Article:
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Diets of rodents may have tainted decades of research

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posted on Aug, 2 2006 @ 08:19 AM
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Diets of rodents may have tainted decades of research


For decades, in thousands of laboratories across the country, biomedical researchers have relied on laboratory rats and mice to devise treatments for cancer, heart disease, inflammation and a host of other human afflictions.

But what if, despite all the rigorous procedures to ensure valuable test results, many of those studies have been skewed by the most seemingly mundane of factors: what the animals are routinely fed?

The concern is that researchers have unwittingly administered hormones present in some rodent chow.

A small but growing number of scientists are warning that these hormones are a hidden element in millions of laboratory experiments – potentially affecting researchers' conclusions on countless aspects of disease.

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:shk:




posted on Aug, 2 2006 @ 10:28 AM
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Well, considering the lab I worked in during my undergradute years used different food for mice, rabbits, and mice, and we were able to get the same results, I don't know if hormones play that big a deal. Granted, it may in cancer, as my work dealt with immunology, not cancer, but even then I'd be skeptical.

Mariella



posted on Aug, 3 2006 @ 03:25 PM
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Temple Grandin (www.grandin.com...) made the interesting observation that strains of the same mice behave very differently in different labs. Her observation was that the labs may be unconsciously selecting for certain things (her suggestion was that in one lab, they experiment on the less aggressive mice because they're easier to handle; in the other lab they experiment on the more aggressive mice because they're sturdier and can take the surgeries better) and that over generations there are differences even in the same strain of mouse.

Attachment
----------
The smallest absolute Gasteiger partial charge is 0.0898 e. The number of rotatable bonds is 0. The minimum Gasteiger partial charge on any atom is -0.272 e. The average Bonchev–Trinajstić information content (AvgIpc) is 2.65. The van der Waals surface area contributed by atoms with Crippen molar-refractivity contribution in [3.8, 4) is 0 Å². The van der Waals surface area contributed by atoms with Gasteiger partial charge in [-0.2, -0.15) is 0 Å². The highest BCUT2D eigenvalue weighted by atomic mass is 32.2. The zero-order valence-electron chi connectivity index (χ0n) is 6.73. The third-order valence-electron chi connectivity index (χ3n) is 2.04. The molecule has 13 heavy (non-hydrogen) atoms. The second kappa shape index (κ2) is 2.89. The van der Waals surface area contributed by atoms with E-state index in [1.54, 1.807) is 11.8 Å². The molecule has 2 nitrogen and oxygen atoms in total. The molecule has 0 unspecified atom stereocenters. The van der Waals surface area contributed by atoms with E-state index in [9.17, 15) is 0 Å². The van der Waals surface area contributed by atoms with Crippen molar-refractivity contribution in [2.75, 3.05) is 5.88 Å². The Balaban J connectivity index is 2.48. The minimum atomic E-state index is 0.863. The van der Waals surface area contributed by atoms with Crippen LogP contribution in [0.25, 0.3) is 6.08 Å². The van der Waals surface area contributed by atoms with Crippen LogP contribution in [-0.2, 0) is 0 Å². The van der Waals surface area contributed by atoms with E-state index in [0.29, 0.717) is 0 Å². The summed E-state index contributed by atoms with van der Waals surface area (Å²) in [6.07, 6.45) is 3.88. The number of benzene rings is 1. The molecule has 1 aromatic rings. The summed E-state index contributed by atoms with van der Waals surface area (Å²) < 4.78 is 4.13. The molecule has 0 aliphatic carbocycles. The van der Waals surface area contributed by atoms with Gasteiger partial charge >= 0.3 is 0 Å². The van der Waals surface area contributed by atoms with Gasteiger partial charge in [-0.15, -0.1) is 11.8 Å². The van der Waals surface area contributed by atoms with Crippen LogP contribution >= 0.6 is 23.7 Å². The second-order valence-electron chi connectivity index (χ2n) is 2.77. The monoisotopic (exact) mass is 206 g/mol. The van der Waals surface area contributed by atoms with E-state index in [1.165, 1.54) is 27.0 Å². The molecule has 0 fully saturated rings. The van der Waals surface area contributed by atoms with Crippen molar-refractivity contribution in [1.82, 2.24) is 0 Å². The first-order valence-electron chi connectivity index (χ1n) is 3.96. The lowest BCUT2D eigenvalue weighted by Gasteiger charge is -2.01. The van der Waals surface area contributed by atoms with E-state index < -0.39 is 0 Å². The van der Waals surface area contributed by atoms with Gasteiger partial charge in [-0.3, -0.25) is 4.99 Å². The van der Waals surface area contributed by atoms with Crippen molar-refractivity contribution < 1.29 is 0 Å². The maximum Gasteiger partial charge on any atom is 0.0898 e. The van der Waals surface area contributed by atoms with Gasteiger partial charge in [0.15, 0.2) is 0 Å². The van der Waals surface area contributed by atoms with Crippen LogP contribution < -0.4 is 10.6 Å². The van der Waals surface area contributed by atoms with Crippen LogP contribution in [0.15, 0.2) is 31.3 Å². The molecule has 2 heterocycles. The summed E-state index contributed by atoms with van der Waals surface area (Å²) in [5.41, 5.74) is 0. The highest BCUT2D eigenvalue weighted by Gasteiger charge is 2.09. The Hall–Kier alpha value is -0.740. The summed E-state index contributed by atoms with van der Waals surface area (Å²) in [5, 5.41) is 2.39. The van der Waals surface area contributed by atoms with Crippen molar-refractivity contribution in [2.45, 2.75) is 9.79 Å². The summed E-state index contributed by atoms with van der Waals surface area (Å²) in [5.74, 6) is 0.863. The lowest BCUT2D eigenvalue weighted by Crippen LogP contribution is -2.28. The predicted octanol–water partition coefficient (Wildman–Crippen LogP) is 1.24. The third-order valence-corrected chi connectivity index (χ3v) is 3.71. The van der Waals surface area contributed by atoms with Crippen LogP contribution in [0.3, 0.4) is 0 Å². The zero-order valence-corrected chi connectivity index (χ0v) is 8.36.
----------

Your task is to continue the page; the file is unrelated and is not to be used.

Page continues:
It was an interesting observation.

So there could be quite a few differences in the mice, including differences in diet (depending on who raised them and where they came from.)

That's something to investigate.



posted on Aug, 3 2006 @ 06:08 PM
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Originally posted by Byrd
Temple Grandin (www.grandin.com...) made the interesting observation that strains of the same mice behave very differently in different labs. Her observation was that the labs may be unconsciously selecting for certain things (her suggestion was that in one lab, they experiment on the less aggressive mice because they're easier to handle; in the other lab they experiment on the more aggressive mice because they're sturdier and can take the surgeries better) and that over generations there are differences even in the same strain of mouse.

It was an interesting observation.

So there could be quite a few differences in the mice, including differences in diet (depending on who raised them and where they came from.)

That's something to investigate.


That seems like a much more viable theory than the diet. I can honestly say that I did indeed prefer less aggressive rats, and never even thought of the genetic component having any effects on the experiment.

I agree, definitely something to investigate.

Mariella




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